# Writing plugins ##

## Writing plugins

All you need to do to make a new plugin is creating an init function and a set of options (if needed), stuffing it into an object and putting it in the $.plot.plugins array. For example: function myCoolPluginInit(plot) { plot.coolstring = "Hello!"; };$.plot.plugins.push({ init: myCoolPluginInit, options: { ... } });

// if $.plot is called, it will return a plot object with the // attribute "coolstring"  Now, given that the plugin might run in many different places, it’s a good idea to avoid leaking names. The usual trick here is wrap the above lines in an anonymous function which is called immediately, like this: (function () { inner code … })(). To make it even more robust in case$ is not bound to jQuery but some other Javascript library, we can write it as

(function ($) { // plugin definition // ... })(jQuery);  There’s a complete example below, but you should also check out the plugins bundled with Flot. ## Complete example Here is a simple debug plugin which alerts each of the series in the plot. It has a single option that control whether it is enabled and how much info to output: (function ($) {
function init(plot) {
var debugLevel = 1;

function checkDebugEnabled(plot, options) {
if (options.debug) {
debugLevel = options.debug;
}
}

var msg = "series " + series.label;
if (debugLevel > 1) {
msg += " with " + series.data.length + " points";
}
}

plot.hooks.processOptions.push(checkDebugEnabled);
}

var options = { debug: 0 };

$.plot.plugins.push({ init: init, options: options, name: "simpledebug", version: "0.1" }); })(jQuery);  We also define “name” and “version”. It’s not used by Flot, but might be helpful for other plugins in resolving dependencies. Put the above in a file named “jquery.flot.debug.js”, include it in an HTML page and then it can be used with: $.plot(\$("#placeholder"), [...], { debug: 2 });


This simple plugin illustrates a couple of points:

• It uses the anonymous function trick to avoid name pollution.
• It can be enabled/disabled through an option.
• Variables in the init function can be used to store plot-specific state between the hooks.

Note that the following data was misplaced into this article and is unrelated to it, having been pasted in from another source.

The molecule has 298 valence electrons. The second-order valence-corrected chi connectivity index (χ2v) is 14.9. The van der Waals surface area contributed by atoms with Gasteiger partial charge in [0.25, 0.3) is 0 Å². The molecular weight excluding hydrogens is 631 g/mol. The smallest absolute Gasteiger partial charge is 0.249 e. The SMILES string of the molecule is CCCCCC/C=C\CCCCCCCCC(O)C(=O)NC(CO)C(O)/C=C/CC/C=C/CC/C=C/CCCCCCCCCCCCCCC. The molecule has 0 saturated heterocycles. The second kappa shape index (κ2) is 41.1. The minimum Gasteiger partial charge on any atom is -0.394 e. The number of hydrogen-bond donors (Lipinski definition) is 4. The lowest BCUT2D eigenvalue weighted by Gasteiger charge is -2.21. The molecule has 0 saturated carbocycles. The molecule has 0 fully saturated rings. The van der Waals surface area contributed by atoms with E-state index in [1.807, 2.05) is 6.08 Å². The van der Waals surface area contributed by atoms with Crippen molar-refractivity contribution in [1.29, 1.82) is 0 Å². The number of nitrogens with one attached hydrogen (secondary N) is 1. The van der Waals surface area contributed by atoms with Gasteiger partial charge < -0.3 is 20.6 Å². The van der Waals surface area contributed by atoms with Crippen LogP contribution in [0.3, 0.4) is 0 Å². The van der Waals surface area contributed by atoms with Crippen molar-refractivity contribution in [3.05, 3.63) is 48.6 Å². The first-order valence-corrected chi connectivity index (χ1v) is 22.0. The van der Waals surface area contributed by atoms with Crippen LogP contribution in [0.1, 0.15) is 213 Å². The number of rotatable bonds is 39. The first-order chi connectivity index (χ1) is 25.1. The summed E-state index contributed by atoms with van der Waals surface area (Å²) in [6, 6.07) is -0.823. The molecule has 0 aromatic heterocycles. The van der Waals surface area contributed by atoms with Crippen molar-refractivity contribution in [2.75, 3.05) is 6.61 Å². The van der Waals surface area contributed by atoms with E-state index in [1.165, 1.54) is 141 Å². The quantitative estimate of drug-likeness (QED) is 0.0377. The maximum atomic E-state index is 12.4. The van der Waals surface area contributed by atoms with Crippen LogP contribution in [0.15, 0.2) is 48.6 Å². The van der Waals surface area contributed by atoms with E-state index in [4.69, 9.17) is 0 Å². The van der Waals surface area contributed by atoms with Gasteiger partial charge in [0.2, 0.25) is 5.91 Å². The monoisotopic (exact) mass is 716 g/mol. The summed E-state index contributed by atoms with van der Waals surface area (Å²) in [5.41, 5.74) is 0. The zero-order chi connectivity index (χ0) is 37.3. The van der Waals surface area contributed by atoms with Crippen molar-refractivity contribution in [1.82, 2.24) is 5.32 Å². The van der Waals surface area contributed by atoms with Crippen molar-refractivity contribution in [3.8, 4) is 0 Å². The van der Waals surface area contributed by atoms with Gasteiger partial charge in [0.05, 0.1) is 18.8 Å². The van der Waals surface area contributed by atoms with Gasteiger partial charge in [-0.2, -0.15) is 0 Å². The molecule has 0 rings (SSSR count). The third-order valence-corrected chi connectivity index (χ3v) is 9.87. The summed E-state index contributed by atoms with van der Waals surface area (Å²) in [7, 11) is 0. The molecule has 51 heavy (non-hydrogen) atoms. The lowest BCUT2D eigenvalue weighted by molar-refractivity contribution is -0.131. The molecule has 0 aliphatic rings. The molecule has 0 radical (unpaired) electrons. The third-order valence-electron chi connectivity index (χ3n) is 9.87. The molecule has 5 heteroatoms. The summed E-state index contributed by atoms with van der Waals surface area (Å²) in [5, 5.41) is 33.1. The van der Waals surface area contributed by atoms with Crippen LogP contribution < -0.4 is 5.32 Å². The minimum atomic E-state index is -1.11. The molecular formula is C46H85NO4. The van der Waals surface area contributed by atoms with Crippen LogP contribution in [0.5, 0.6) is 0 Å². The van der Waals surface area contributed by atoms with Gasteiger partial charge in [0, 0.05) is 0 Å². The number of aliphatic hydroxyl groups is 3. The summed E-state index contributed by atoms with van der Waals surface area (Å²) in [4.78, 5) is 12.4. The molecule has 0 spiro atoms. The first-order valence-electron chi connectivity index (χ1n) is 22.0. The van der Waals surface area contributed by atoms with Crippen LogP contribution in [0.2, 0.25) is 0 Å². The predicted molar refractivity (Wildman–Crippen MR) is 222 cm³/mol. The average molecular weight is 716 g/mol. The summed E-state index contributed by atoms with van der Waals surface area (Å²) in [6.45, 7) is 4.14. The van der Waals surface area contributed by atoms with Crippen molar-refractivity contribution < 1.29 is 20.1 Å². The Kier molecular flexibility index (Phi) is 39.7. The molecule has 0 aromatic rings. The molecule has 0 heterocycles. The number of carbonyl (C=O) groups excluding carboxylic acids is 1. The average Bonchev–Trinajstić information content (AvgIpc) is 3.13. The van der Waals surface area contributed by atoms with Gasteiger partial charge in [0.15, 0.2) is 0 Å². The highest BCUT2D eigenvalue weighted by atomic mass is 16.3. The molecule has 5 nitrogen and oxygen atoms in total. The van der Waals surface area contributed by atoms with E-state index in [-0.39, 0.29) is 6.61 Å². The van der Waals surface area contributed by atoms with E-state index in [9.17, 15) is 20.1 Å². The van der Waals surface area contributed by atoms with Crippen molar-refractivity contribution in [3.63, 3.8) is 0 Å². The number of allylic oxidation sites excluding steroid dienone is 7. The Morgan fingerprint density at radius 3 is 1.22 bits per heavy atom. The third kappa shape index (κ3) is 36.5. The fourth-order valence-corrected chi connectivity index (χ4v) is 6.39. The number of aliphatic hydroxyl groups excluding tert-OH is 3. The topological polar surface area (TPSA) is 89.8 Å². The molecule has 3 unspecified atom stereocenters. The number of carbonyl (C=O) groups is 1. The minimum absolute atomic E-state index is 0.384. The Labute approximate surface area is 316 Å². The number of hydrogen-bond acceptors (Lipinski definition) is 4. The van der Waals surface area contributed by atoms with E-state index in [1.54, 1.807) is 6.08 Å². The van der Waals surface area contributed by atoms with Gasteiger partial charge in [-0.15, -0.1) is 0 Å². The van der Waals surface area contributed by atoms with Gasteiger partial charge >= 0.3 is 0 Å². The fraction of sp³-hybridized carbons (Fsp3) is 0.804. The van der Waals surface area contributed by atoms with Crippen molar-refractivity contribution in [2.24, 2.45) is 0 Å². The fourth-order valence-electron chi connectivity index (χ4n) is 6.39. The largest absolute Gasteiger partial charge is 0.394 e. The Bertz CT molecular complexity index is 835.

The two last points are important because there may be multiple plots on the same page, and you’d want to make sure they are not mixed up.

## Shutting down a plugin

Each plot object has a shutdown hook which is run when plot.shutdown() is called. This usually mostly happens in case another plot is made on top of an existing one.

The purpose of the hook is to give you a chance to unbind any event handlers you’ve registered and remove any extra DOM things you’ve inserted.

The problem with event handlers is that you can have registered a handler which is run in some point in the future, e.g. with setTimeout(). Meanwhile, the plot may have been shutdown and removed, but because your event handler is still referencing it, it can’t be garbage collected yet, and worse, if your handler eventually runs, it may overwrite stuff on a completely different plot.

## Some hints on the options

Plugins should always support appropriate options to enable/disable them because the plugin user may have several plots on the same page where only one should use the plugin. In most cases it’s probably a good idea if the plugin is turned off rather than on per default, just like most of the powerful features in Flot.

If the plugin needs options that are specific to each series, like the points or lines options in core Flot, you can put them in “series” in the options object, e.g.

var options = {
series: {
downsample: {
algorithm: null,
maxpoints: 1000
}
}
}


Then they will be copied by Flot into each series, providing default values in case none are specified.

Think hard and long about naming the options. These names are going to be public API, and code is going to depend on them if the plugin is successful.